ICANN threatens to regulate your speech [RANT]

ICANN wants to know if it’s okay if it regulates your speech, even when you’re not doing ICANN stuff.

Acting CEO Sally Costerton has floated the idea of extending ICANN’s Expected Standards of Behavior into things people say in their everyday lives.

The notion came up in ICANN’s response (pdf) to consultant Jeff Neuman, who recently complained to the Org about a TV interview given by Talal Abu-Ghazaleh, a prominent member of the intellectual property community in the Middle-East.

In the interview on Jordanian TV last October, Abu-Ghazaleh made some outrageously anti-Semitic remarks and appeared to suggest the Holocaust was a good thing.

His TAG-Org business has at least three ties to ICANN. It’s an accredited registrar, it’s involved in an approved UDRP provider, and it hosts an instance of ICANN’s L-root DNS root server.

Neuman said that ICANN should not associate with racists and should remove TAG-Org’s L-root instance and relocate it to another organization in Jordan or elsewhere the Middle-East.

It took a few months to get a response, but now Costerton has written back to Neuman to “to make it absolutely clear that hate speech has no place in ICANN’s multistakeholder process”:

She said that ICANN has “reached out directly to inform Talal Abu Ghazaleh and TAG-Org that their hate speech violates ICANN’s Expected Standards of Behavior” and “referred this matter to the Office of the Ombuds to investigate and make further recommendations.”

Costerton concludes:

Although your letters are specifically about TAG-Org, they also point to a larger question that has not yet been addressed by the ICANN community. Specifically what role, if any, should ICANN have in addressing egregious conduct that violates the Expected Standards of Behavior to the extent that it could cause significant reputational harm to ICANN and the multistakeholder model if left unaddressed? This is an area for which there is currently no policy or community guidance. In its absence, it is difficult to know how to weigh potentially competing issues. For example, your letters reference free speech questions. This incident has made it clear that as a community we need to discuss this further in the coming weeks and months.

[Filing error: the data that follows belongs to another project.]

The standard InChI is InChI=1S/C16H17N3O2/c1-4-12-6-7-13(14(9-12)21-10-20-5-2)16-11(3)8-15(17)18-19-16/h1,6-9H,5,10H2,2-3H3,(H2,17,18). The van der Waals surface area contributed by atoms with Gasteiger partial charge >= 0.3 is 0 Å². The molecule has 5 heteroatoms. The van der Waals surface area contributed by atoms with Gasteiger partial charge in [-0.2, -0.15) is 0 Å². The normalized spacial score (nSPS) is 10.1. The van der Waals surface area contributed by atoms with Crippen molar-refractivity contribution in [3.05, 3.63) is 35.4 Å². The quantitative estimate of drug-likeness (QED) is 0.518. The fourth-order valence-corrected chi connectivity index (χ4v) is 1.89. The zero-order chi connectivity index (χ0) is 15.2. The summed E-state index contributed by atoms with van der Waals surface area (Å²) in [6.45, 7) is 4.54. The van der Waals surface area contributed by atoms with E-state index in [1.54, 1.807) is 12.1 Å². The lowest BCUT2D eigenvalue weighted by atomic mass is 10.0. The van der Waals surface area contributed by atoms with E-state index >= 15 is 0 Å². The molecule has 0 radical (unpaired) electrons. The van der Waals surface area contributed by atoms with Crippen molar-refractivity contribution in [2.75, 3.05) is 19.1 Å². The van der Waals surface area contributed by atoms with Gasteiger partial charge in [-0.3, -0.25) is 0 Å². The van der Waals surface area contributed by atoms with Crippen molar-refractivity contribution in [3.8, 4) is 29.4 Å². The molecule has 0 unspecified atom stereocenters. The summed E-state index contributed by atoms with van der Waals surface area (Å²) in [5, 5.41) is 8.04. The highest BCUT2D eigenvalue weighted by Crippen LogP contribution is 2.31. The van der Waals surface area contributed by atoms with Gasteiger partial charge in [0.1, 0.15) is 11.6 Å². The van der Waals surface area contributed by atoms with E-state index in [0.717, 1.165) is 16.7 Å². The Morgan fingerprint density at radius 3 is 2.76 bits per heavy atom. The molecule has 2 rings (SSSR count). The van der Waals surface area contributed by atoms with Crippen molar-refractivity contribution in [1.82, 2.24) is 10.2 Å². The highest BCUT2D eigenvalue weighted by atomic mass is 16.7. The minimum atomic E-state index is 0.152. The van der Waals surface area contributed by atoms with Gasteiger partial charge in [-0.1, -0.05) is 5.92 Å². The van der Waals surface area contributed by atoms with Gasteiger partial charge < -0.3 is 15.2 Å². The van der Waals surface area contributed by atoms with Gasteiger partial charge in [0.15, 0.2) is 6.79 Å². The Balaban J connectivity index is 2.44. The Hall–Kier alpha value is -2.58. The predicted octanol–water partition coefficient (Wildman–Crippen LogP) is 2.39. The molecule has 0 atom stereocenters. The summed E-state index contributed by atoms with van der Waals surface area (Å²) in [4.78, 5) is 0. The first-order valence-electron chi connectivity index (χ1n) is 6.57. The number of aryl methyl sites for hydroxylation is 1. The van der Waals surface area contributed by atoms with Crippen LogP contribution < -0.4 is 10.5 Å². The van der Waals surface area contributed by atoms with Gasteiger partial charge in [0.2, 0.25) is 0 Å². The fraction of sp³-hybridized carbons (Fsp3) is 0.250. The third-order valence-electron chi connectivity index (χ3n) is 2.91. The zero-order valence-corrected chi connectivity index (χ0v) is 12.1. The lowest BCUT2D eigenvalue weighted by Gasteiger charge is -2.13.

This brief reference to the “free speech” implications of taking action may be a clue that ICANN is actually just trying to preemptively weasel out of actually doing anything about TAG-Org. Neuman seems to think that’s a possibility.

But let’s take Costerton’s letter at face value. ICANN is now talking about extending its Expected Standards of Behavior to things people say when they’re not doing ICANN community stuff.

The ESB is ICANN’s take on codified politeness, banning all the -isms and -phobias from ICANN community conduct. It’s supplemented by the Community Anti-Harassment Policy, which is referenced in Costerton’s letter (pdf) to TAG-Org and which among many other things bans swearing.

Participants are reminded of applicability of these policies whenever they walk into an ICANN conference center or log in to a Zoom call.

That, as far as I’m concerned, is where it should begin and end — when you’re in an ICANN meeting or participating on a mailing list, play nice. ICANN’s house, ICANN’s rules.

Abu-Ghazaleh spouted some pretty incredibly racist stuff, but he did so in a media appearance. He wasn’t on TV to discuss ICANN, or domain names, or intellectual property. He was talking about the attacks in Israel and Gaza.

ICANN’s Expected Standards of Behavior have no jurisdiction over Jordanian TV. Or, indeed, any news media.

ICANN as a private organization would of course be well within its rights to just unilaterally remove the Amman L-root. It refuses to take money from alt-roots. It refuses to work with convicted pirates. Surely refusing to work with a Holocaust supporter isn’t too much of a stretch.

But the idea that ICANN’s rules on personal conduct should extend outside the grey, windowless walls of an ICANN convention center, or that ICANN employees should be the judges of whether something is or isn’t offensive… nah.

Remember, a lot of these people are Californians.

The post ICANN threatens to regulate your speech [RANT] first appeared on Domain Incite.

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